A few weeks (months?) ago, while I was sharing my memories from Chile, I talked about visiting Pablo Neruda’s 3 different houses and really wanted to share this with you today. I think that if you’re in Chile, it’s 100% worth visiting them!
About Pablo Neruda
He was a Chilean poet, diplomat and politician (1904-1973). In his youth he wrote Twenty Love Poems and a Song of Despair (1924) and they are devastatingly beautiful, I recommend them. He won the Nobel Prize in Literature in 1971. He died about a week after the coup d’etat hit Chile in 1973 – the dictator denied his funeral to be made public, but thousands disobeyed curfew to attend regardless. He is an icon – still to this day – and my brother was named after him.
He owned (and built) three different houses that are now all museums : La Chascona in Santiago, La Sebastiana in Valparaíso, and Casa de Isla Negra in Isla Negra. They are all being run by the Pablo Neruda Foundation.
This house is in the heart of the capital city of Santiago, at the foot of the Cerro San Cristobal. La Chascona was his nickname for his then lover and later wife, Matilde Urrutia – which means ‘wild hair’. The house is surrounded by a garden and contains many of the weird things Neruda collected.
Situated in Valparaiso, it overlooks the amazing city and bay. We were walking around the town and came to it by accident. Sadly, this is the only house I have yet to visit because of the long queues. Even if you don’t visit you get a feel for the house and get to enjoy the great view!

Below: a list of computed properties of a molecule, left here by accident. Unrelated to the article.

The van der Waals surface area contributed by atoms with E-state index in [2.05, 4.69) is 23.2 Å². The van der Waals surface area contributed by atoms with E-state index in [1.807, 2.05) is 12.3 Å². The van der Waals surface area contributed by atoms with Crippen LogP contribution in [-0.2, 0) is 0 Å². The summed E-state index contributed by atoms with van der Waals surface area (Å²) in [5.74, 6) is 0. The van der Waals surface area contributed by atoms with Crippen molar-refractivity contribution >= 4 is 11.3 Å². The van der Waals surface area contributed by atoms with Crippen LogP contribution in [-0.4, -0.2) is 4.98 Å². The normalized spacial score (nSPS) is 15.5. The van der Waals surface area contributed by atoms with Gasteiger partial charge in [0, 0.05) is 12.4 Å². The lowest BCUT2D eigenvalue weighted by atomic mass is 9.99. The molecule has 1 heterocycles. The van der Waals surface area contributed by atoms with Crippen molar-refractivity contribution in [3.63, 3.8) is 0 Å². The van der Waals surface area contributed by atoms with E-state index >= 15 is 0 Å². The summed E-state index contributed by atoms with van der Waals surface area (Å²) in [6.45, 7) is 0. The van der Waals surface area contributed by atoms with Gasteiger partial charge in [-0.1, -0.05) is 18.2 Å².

This was by far my favourite – I think because of its seaside setting. It is situated in Isla Negra just south of Valparaiso. It is quirky and all about boats and the sea. You can really tell the significance this house had to him. Neruda and his last wife, Matilde, are buried on this site.
The most amazing thing about visiting theses houses are the stories about the remarkable life of Pablo Neruda. The fact that he built the houses himself, the fact that he positioned his bed at Isla Negra to coincide exactly with the sunrise on solstice morning, the stories of who sat for dinner and drinks with him, of his political allegiances and fights, of all his different wives, of his poetry and his weird collections.
I dare you to not enjoy a visit at one of his houses! And if you must know, in most (if not all) houses, there are tours available in French, English, Portuguese and Spanish, so no excuse!
Ever heard of Pablo Neruda?xx